But I want to underline that my initial concern about the high focus on sexuality in this legislation is because it is a broad attack on children going well beyond sex education. It seeks to eliminate a student’s right to privacy. 


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In other words, it affirms “parents’ rights” at the cost of eliminating children’s rights.

While it is unclear what “specified information” schools must notify parents about, this category could include a wide range of things: 

  • reading books that a parent has not approved in advance; 
  • expressing opinions that are at odds with the parents’ values;
  • embracing or rejecting forms of religious practice, or activities such as meditation and yoga to which some religions might object; 
  • dressing in ways that parents have not approved; 
  • seeking needed health care, discussing sexual health, or reporting parental abuse; 
  • or expressing political interests that are at odds with parents’ own political commitments.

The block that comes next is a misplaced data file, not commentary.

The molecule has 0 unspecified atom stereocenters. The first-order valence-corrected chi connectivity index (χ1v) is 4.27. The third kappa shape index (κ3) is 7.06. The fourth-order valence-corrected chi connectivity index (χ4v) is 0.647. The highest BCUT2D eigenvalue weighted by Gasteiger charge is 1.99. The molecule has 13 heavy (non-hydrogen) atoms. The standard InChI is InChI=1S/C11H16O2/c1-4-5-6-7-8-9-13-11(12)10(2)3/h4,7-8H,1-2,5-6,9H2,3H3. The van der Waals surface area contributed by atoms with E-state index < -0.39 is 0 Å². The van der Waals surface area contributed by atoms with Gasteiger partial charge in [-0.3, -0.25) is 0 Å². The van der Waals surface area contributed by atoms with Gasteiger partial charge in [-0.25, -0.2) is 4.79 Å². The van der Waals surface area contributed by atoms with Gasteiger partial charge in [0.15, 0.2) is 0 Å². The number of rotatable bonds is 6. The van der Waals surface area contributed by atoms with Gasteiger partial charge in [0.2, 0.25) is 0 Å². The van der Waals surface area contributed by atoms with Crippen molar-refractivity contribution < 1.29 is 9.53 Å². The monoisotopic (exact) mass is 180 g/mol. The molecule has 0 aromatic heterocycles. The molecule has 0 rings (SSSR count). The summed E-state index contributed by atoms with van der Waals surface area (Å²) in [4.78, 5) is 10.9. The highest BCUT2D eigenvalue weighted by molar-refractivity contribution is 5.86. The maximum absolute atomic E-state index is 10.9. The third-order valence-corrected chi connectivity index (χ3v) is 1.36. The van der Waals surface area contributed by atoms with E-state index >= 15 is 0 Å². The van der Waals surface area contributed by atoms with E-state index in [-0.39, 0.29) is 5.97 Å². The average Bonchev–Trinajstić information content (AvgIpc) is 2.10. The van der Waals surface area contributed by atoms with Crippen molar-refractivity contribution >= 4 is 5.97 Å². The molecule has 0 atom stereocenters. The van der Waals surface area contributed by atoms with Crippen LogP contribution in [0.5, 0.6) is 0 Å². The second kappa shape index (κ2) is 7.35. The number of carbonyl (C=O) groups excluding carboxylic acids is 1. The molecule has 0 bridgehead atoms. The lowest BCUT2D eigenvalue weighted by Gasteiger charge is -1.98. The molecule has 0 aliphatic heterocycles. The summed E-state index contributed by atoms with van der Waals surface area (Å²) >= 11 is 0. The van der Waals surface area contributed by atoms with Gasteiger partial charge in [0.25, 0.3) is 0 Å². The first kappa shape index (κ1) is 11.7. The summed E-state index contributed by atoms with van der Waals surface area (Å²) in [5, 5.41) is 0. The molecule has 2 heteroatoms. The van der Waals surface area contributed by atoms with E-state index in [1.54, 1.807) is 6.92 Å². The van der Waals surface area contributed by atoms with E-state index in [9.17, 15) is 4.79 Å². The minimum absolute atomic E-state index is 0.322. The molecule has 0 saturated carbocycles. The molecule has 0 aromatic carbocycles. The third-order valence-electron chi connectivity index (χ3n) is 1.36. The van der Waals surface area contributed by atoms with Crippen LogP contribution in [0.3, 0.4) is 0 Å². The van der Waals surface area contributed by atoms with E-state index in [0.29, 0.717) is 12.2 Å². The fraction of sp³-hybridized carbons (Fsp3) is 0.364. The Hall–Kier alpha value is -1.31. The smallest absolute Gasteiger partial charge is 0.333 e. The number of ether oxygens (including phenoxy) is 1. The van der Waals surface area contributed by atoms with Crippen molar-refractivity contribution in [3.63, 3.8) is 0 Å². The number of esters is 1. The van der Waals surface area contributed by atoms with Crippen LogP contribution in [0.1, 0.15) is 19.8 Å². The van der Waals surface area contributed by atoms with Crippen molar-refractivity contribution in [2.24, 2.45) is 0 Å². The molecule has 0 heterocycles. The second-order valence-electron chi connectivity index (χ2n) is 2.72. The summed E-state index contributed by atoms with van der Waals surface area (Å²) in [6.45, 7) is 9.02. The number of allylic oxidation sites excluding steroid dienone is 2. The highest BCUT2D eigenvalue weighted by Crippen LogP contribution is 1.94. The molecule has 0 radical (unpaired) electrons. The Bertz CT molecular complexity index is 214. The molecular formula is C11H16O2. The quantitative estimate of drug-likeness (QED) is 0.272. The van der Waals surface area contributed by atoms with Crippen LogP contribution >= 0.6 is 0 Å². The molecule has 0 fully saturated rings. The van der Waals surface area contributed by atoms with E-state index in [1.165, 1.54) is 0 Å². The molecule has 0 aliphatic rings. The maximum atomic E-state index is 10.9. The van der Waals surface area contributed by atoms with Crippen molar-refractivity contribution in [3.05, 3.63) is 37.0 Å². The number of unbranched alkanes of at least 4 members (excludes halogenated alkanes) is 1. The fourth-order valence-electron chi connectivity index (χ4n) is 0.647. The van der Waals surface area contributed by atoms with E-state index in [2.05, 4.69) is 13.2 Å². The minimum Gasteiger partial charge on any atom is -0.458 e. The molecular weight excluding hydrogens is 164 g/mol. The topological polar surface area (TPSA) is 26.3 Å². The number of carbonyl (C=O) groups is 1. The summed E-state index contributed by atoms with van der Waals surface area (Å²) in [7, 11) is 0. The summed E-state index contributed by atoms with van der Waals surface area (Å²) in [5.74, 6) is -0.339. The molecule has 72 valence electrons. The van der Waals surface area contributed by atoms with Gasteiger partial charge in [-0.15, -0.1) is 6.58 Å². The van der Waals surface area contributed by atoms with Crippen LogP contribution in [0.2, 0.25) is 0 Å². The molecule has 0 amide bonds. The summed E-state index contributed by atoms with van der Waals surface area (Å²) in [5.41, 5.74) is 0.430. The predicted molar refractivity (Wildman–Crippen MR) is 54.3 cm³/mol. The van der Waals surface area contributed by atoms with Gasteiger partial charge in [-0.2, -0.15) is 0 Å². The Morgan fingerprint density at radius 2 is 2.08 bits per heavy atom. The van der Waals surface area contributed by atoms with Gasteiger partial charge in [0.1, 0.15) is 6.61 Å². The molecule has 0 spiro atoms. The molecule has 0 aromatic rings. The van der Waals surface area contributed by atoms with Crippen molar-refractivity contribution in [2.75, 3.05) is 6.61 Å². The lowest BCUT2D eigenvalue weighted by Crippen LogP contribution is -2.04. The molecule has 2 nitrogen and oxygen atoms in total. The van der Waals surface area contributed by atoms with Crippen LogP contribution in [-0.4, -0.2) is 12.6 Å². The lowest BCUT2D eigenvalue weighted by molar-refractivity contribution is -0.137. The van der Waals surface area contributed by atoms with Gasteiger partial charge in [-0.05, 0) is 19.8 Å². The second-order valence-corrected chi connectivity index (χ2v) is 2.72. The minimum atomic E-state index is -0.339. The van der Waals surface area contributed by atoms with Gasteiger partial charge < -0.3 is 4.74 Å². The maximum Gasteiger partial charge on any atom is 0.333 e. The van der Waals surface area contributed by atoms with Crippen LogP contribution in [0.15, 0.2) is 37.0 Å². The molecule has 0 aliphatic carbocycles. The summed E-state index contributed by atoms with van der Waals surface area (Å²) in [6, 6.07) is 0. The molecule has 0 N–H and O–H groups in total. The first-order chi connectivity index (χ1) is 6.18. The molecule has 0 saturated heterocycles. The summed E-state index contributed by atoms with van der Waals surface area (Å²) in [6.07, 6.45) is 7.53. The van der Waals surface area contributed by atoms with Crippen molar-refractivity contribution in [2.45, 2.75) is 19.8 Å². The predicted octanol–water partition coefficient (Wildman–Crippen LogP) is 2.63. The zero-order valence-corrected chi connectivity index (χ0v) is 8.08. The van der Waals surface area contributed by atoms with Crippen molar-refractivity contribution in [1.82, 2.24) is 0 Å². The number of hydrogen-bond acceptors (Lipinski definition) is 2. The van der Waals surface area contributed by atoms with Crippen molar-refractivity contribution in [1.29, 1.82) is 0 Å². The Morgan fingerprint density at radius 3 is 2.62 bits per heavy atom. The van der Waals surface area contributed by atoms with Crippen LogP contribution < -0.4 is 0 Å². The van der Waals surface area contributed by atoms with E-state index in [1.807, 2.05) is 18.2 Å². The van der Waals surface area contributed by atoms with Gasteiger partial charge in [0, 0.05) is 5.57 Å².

Use your imagination: the list could get longer. 

But it all comes down to one thing: 

The “Don’t Say Gay Bill” is only superficially about restricting conversations about gender and sexuality.

In reality, it is about weakening the power of civic institutions to offer protection to children from their families and, most importantly, vacating the rights of minors to constitutional protections.


Claire Bond Potter is the Editorial Board's politics historian. A professor of historical studies at The New School for Social Research in New York City, she is the co-executive editor of Public Seminar and the publisher of Political Junkie. Follow her @TenuredRadical.